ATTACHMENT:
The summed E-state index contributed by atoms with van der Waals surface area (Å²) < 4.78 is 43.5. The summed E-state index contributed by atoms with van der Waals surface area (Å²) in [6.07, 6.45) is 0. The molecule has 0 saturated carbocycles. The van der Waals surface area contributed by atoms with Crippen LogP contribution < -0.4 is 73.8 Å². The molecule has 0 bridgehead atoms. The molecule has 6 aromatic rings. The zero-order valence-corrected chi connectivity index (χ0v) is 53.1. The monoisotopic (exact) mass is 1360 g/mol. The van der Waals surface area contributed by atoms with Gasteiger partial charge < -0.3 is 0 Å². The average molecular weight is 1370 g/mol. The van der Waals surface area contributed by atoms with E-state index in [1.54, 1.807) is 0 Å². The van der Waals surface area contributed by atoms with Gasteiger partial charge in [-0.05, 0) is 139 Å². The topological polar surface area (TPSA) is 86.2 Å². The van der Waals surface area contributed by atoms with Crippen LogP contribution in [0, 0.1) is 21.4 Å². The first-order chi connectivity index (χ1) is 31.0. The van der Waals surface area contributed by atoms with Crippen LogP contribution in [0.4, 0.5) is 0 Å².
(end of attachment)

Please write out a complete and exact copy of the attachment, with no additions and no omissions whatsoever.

The summed E-state index contributed by atoms with van der Waals surface area (Å²) < 4.78 is 43.5. The summed E-state index contributed by atoms with van der Waals surface area (Å²) in [6.07, 6.45) is 0. The molecule has 0 saturated carbocycles. The van der Waals surface area contributed by atoms with Crippen LogP contribution < -0.4 is 73.8 Å². The molecule has 0 bridgehead atoms. The molecule has 6 aromatic rings. The zero-order valence-corrected chi connectivity index (χ0v) is 53.1. The monoisotopic (exact) mass is 1360 g/mol. The van der Waals surface area contributed by atoms with Gasteiger partial charge < -0.3 is 0 Å². The average molecular weight is 1370 g/mol. The van der Waals surface area contributed by atoms with E-state index in [1.54, 1.807) is 0 Å². The van der Waals surface area contributed by atoms with Gasteiger partial charge in [-0.05, 0) is 139 Å². The topological polar surface area (TPSA) is 86.2 Å². The van der Waals surface area contributed by atoms with Crippen LogP contribution in [0, 0.1) is 21.4 Å². The first-order chi connectivity index (χ1) is 31.0. The van der Waals surface area contributed by atoms with Crippen LogP contribution in [0.4, 0.5) is 0 Å².